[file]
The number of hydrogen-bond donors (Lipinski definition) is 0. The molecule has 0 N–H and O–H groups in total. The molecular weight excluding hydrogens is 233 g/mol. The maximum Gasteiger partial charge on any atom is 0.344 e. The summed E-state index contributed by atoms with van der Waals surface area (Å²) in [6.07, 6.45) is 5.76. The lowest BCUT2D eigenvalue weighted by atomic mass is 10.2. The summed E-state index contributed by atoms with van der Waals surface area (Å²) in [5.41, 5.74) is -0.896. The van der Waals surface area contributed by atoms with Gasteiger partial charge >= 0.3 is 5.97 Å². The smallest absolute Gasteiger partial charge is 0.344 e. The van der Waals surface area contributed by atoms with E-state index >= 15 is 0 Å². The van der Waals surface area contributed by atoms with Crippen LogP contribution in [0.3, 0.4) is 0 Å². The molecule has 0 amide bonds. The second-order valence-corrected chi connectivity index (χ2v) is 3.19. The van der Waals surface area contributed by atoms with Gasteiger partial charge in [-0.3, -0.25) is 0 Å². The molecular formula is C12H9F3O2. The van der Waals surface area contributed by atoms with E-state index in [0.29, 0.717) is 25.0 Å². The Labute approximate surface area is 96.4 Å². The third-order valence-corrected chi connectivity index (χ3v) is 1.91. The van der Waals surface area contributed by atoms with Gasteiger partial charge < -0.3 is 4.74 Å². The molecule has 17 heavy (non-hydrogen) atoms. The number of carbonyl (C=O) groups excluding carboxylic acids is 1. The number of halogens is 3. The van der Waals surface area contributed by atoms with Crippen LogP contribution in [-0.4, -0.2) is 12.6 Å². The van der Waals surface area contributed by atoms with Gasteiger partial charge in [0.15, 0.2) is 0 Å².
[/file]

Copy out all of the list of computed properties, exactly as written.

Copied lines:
The number of hydrogen-bond donors (Lipinski definition) is 0. The molecule has 0 N–H and O–H groups in total. The molecular weight excluding hydrogens is 233 g/mol. The maximum Gasteiger partial charge on any atom is 0.344 e. The summed E-state index contributed by atoms with van der Waals surface area (Å²) in [6.07, 6.45) is 5.76. The lowest BCUT2D eigenvalue weighted by atomic mass is 10.2. The summed E-state index contributed by atoms with van der Waals surface area (Å²) in [5.41, 5.74) is -0.896. The van der Waals surface area contributed by atoms with Gasteiger partial charge >= 0.3 is 5.97 Å². The smallest absolute Gasteiger partial charge is 0.344 e. The van der Waals surface area contributed by atoms with E-state index >= 15 is 0 Å². The van der Waals surface area contributed by atoms with Crippen LogP contribution in [0.3, 0.4) is 0 Å². The molecule has 0 amide bonds. The second-order valence-corrected chi connectivity index (χ2v) is 3.19. The van der Waals surface area contributed by atoms with Gasteiger partial charge in [-0.3, -0.25) is 0 Å². The molecular formula is C12H9F3O2. The van der Waals surface area contributed by atoms with E-state index in [0.29, 0.717) is 25.0 Å². The Labute approximate surface area is 96.4 Å². The third-order valence-corrected chi connectivity index (χ3v) is 1.91. The van der Waals surface area contributed by atoms with Gasteiger partial charge < -0.3 is 4.74 Å². The molecule has 17 heavy (non-hydrogen) atoms. The number of carbonyl (C=O) groups excluding carboxylic acids is 1. The number of halogens is 3. The van der Waals surface area contributed by atoms with Crippen LogP contribution in [-0.4, -0.2) is 12.6 Å². The van der Waals surface area contributed by atoms with Gasteiger partial charge in [0.15, 0.2) is 0 Å².